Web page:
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Stratolaunch engines
The Stratolaunch plane has three engines on each wing. (Stratolaunch Photo / Dylan Schwartz)

The world’s biggest airplane hit another milestone this week with the completion of the first phase of engine testing at California’s Mojave Air and Space Port, according to Stratolaunch, the space venture backed by Microsoft co-founder Paul Allen.

Stratolaunch’s CEO, Jean Floyd, reported today that all six of the plane’s Pratt & Whitney turbofan engines were started up for the first time.

“Our aircraft is one step closer to providing convenient, reliable and routine access to low Earth orbit,” Floyd said in a news release.

Allen founded Stratolaunch in 2011 with the goal of creating an air-launch system that can drop rockets from an airplane in midflight and send payloads into virtually any orbital inclination. Because the system relies on an airplane rather than a fixed launch pad, Stratolaunch theoretically could make orbital deliveries without worrying so much about the weather.

But to create the launch platform, Stratolaunch and its Mojave-based construction contractor, Scaled Composites, have to build and test a twin-fuselage airplane with an unprecedented 385-foot wingspan.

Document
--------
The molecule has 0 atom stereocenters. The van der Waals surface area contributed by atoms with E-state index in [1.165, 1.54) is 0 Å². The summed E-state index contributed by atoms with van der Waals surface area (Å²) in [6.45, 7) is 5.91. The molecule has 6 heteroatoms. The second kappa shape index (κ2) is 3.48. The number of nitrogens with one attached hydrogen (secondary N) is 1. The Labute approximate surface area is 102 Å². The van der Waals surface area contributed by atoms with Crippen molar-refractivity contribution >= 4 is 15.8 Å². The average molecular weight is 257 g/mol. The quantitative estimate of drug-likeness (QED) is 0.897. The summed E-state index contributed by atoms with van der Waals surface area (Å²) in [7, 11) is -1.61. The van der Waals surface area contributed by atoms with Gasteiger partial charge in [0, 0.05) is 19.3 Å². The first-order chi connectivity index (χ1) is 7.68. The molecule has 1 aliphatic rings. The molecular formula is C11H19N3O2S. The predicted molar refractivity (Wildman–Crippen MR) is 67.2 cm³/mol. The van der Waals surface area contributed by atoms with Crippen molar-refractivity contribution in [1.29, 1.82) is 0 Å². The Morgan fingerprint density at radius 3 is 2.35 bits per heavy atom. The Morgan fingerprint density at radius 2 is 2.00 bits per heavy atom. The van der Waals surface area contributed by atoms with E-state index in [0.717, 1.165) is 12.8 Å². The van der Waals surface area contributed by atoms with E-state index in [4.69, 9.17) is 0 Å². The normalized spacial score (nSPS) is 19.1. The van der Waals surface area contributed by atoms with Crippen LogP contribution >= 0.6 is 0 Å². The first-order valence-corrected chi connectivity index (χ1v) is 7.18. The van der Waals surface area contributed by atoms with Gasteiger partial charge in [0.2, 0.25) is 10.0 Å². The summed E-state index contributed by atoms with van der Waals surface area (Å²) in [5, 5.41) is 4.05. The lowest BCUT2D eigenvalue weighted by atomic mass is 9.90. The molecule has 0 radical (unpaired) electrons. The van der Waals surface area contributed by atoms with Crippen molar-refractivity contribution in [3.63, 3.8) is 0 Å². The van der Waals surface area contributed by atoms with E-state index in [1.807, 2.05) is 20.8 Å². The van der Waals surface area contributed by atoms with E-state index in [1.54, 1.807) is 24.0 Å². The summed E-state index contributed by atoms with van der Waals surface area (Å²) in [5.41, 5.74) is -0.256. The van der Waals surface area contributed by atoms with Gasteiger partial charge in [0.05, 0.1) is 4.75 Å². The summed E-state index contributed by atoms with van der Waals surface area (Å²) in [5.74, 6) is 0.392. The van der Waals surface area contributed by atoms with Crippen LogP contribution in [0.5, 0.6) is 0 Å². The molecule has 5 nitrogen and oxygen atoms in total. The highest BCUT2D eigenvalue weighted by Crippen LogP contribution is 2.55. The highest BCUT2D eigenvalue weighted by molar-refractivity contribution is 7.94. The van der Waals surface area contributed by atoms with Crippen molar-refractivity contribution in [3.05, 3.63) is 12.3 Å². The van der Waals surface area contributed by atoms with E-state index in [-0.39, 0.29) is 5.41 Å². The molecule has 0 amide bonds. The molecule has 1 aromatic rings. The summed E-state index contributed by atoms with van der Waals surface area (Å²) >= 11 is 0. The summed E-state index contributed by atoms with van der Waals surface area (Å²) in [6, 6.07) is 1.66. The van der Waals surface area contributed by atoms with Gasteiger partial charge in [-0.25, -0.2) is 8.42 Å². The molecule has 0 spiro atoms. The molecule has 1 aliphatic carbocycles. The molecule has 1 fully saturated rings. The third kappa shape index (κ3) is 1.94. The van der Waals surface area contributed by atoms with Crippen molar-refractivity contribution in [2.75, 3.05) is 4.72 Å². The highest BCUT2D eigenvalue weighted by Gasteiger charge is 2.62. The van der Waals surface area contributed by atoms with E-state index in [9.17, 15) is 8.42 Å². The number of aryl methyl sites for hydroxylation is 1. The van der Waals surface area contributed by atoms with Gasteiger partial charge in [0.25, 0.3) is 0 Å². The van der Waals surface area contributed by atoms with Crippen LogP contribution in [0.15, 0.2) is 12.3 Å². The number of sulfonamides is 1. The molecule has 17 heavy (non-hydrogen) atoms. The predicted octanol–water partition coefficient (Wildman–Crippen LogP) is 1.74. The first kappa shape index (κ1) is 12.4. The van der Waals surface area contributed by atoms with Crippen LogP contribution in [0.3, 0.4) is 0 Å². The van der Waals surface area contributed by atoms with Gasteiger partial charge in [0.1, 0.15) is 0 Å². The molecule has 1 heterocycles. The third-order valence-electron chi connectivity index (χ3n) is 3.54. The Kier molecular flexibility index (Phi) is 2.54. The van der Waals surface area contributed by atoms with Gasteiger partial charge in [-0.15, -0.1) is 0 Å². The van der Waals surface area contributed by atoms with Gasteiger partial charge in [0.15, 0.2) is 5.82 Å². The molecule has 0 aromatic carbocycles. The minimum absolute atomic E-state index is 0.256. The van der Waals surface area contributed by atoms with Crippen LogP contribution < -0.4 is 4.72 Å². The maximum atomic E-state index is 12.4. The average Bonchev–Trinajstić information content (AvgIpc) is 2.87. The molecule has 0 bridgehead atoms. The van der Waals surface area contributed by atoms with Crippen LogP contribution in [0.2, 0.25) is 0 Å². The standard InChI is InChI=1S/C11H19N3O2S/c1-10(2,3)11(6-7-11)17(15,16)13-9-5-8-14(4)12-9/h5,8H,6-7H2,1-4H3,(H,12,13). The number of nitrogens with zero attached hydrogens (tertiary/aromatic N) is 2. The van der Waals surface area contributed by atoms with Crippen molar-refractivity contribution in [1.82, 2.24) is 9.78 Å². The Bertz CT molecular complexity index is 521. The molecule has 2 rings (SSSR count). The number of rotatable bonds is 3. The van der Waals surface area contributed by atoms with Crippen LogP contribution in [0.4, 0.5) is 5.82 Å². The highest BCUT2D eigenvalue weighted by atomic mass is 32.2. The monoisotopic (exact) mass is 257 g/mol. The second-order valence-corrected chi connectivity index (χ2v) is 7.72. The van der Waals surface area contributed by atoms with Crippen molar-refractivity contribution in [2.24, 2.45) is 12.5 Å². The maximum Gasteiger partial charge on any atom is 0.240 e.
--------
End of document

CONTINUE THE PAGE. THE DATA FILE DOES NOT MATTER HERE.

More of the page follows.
The landing gear and engines have been taken from Boeing 747 jets and added to the carbon-composite airframe. The plane was rolled out for the first time this May and is going through months’ worth of on-the-ground testing.

Floyd said the engine tests were conducted in three steps, starting with a “dry motor” phase in which an auxiliary power unit was used to charge each engine. In the second phase, fuel was introduced into the system for a “wet motor.” The third phase involved starting up each engine, one at a time, and having it idle.

“In these initial tests, each of the engines operated as expected,” he said.

Floyd said all six of the plane’s fuel tanks were filled independently to ensure proper operation and validate the tanks’ seals.

The team has also begin testing the flight control system. “So far we have exercised the full limits of motion and rate of deflection of control surfaces on the wing and stabilizers,” Floyd wrote.

Over the next few months, the engines will be tested at higher power levels and varying configurations, leading up to the start of taxi tests, Floyd said.

In March, Allen told GeekWire that he hoped the plane would be flying by the end of this year, but Floyd’s description of the test schedule suggested that getting the plane in the air could take longer than that.

Stratolaunch has said it plans to begin commercial operations by 2020. The company has a rocket partnership with Orbital ATK, which is due to be acquired by Northrop Grumman. It’s not fully clear whether that acquisition could affect Stratolaunch’s plans, but for what it’s worth, Stratolaunch development partner Scaled Composites is a Northrop Grumman subsidiary.

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